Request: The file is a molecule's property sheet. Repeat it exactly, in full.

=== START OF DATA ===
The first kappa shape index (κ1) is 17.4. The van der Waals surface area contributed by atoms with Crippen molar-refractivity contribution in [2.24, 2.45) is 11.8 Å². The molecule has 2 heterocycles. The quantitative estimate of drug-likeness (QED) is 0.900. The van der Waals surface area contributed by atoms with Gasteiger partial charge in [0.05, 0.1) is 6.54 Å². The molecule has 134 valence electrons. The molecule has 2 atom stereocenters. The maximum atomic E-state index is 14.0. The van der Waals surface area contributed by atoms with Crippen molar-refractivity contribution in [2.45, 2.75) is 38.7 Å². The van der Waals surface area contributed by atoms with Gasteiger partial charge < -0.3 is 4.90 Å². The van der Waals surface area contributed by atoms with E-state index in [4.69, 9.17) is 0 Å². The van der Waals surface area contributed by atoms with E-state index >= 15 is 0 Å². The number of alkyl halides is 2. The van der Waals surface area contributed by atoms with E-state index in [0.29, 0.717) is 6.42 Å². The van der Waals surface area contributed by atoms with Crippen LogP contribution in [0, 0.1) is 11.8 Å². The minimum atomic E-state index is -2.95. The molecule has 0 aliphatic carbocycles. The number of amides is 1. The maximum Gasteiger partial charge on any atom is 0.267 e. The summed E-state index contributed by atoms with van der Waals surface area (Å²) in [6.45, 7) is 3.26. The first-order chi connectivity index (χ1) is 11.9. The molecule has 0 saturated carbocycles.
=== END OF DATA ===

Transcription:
The first kappa shape index (κ1) is 17.4. The van der Waals surface area contributed by atoms with Crippen molar-refractivity contribution in [2.24, 2.45) is 11.8 Å². The molecule has 2 heterocycles. The quantitative estimate of drug-likeness (QED) is 0.900. The van der Waals surface area contributed by atoms with Gasteiger partial charge in [0.05, 0.1) is 6.54 Å². The molecule has 134 valence electrons. The molecule has 2 atom stereocenters. The maximum atomic E-state index is 14.0. The van der Waals surface area contributed by atoms with Crippen molar-refractivity contribution in [2.45, 2.75) is 38.7 Å². The van der Waals surface area contributed by atoms with Gasteiger partial charge < -0.3 is 4.90 Å². The van der Waals surface area contributed by atoms with E-state index in [4.69, 9.17) is 0 Å². The van der Waals surface area contributed by atoms with E-state index >= 15 is 0 Å². The number of alkyl halides is 2. The van der Waals surface area contributed by atoms with E-state index in [0.29, 0.717) is 6.42 Å². The van der Waals surface area contributed by atoms with Crippen LogP contribution in [0, 0.1) is 11.8 Å². The minimum atomic E-state index is -2.95. The molecule has 0 aliphatic carbocycles. The number of amides is 1. The maximum Gasteiger partial charge on any atom is 0.267 e. The summed E-state index contributed by atoms with van der Waals surface area (Å²) in [6.45, 7) is 3.26. The first-order chi connectivity index (χ1) is 11.9. The molecule has 0 saturated carbocycles.